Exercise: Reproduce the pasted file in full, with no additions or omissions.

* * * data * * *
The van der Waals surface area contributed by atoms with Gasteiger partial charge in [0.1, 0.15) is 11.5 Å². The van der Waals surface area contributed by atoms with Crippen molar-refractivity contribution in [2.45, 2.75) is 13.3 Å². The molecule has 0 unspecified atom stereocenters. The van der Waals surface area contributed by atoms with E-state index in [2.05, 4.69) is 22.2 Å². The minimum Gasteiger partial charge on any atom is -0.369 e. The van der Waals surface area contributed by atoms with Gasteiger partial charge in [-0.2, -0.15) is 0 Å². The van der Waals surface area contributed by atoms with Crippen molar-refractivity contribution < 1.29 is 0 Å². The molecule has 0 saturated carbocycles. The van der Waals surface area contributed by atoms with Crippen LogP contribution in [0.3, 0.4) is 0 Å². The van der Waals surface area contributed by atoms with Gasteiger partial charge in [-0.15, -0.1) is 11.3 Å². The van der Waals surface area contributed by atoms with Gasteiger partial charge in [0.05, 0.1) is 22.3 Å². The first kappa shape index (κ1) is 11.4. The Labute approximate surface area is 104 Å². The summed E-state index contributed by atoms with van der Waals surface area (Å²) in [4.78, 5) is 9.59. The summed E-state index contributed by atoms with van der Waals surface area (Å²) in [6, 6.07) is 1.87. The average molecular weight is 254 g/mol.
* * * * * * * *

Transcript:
The van der Waals surface area contributed by atoms with Gasteiger partial charge in [0.1, 0.15) is 11.5 Å². The van der Waals surface area contributed by atoms with Crippen molar-refractivity contribution in [2.45, 2.75) is 13.3 Å². The molecule has 0 unspecified atom stereocenters. The van der Waals surface area contributed by atoms with E-state index in [2.05, 4.69) is 22.2 Å². The minimum Gasteiger partial charge on any atom is -0.369 e. The van der Waals surface area contributed by atoms with Gasteiger partial charge in [-0.2, -0.15) is 0 Å². The van der Waals surface area contributed by atoms with Crippen molar-refractivity contribution < 1.29 is 0 Å². The molecule has 0 saturated carbocycles. The van der Waals surface area contributed by atoms with Crippen LogP contribution in [0.3, 0.4) is 0 Å². The van der Waals surface area contributed by atoms with Gasteiger partial charge in [-0.15, -0.1) is 11.3 Å². The van der Waals surface area contributed by atoms with Gasteiger partial charge in [0.05, 0.1) is 22.3 Å². The first kappa shape index (κ1) is 11.4. The Labute approximate surface area is 104 Å². The summed E-state index contributed by atoms with van der Waals surface area (Å²) in [4.78, 5) is 9.59. The summed E-state index contributed by atoms with van der Waals surface area (Å²) in [6, 6.07) is 1.87. The average molecular weight is 254 g/mol.